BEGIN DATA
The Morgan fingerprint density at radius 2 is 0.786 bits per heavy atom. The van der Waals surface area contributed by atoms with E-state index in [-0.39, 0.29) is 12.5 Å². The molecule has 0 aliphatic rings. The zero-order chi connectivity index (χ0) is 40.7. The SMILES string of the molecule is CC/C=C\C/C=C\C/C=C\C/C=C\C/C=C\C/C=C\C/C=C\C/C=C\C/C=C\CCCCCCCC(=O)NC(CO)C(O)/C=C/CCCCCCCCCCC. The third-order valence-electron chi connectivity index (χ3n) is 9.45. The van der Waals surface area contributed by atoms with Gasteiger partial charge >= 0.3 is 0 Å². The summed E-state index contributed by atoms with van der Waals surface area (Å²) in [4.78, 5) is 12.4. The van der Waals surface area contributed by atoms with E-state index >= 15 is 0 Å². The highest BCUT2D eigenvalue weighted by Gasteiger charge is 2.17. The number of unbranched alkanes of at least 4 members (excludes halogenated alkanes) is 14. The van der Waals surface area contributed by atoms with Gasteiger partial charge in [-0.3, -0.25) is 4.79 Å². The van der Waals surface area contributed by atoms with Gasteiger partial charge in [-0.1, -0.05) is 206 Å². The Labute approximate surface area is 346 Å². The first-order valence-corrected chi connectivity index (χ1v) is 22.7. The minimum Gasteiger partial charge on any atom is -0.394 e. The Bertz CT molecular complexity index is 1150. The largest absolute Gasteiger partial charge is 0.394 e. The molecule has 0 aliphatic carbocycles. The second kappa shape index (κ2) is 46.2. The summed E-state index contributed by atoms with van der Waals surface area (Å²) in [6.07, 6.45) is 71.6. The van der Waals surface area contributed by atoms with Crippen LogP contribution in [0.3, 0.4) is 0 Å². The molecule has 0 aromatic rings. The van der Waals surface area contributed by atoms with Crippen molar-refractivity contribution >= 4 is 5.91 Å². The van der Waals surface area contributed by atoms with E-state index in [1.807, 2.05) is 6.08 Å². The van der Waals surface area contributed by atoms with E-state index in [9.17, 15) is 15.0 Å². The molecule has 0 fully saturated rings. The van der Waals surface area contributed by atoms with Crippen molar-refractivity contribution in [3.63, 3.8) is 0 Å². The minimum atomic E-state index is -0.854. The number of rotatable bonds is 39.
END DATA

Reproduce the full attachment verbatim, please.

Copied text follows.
The Morgan fingerprint density at radius 2 is 0.786 bits per heavy atom. The van der Waals surface area contributed by atoms with E-state index in [-0.39, 0.29) is 12.5 Å². The molecule has 0 aliphatic rings. The zero-order chi connectivity index (χ0) is 40.7. The SMILES string of the molecule is CC/C=C\C/C=C\C/C=C\C/C=C\C/C=C\C/C=C\C/C=C\C/C=C\C/C=C\CCCCCCCC(=O)NC(CO)C(O)/C=C/CCCCCCCCCCC. The third-order valence-electron chi connectivity index (χ3n) is 9.45. The van der Waals surface area contributed by atoms with Gasteiger partial charge >= 0.3 is 0 Å². The summed E-state index contributed by atoms with van der Waals surface area (Å²) in [4.78, 5) is 12.4. The van der Waals surface area contributed by atoms with E-state index >= 15 is 0 Å². The highest BCUT2D eigenvalue weighted by Gasteiger charge is 2.17. The number of unbranched alkanes of at least 4 members (excludes halogenated alkanes) is 14. The van der Waals surface area contributed by atoms with Gasteiger partial charge in [-0.3, -0.25) is 4.79 Å². The van der Waals surface area contributed by atoms with Gasteiger partial charge in [-0.1, -0.05) is 206 Å². The Labute approximate surface area is 346 Å². The first-order valence-corrected chi connectivity index (χ1v) is 22.7. The minimum Gasteiger partial charge on any atom is -0.394 e. The Bertz CT molecular complexity index is 1150. The largest absolute Gasteiger partial charge is 0.394 e. The molecule has 0 aliphatic carbocycles. The second kappa shape index (κ2) is 46.2. The summed E-state index contributed by atoms with van der Waals surface area (Å²) in [6.07, 6.45) is 71.6. The van der Waals surface area contributed by atoms with Crippen LogP contribution in [0.3, 0.4) is 0 Å². The molecule has 0 aromatic rings. The van der Waals surface area contributed by atoms with Crippen molar-refractivity contribution >= 4 is 5.91 Å². The van der Waals surface area contributed by atoms with E-state index in [1.807, 2.05) is 6.08 Å². The van der Waals surface area contributed by atoms with E-state index in [9.17, 15) is 15.0 Å². The molecule has 0 fully saturated rings. The van der Waals surface area contributed by atoms with Crippen molar-refractivity contribution in [3.63, 3.8) is 0 Å². The minimum atomic E-state index is -0.854. The number of rotatable bonds is 39.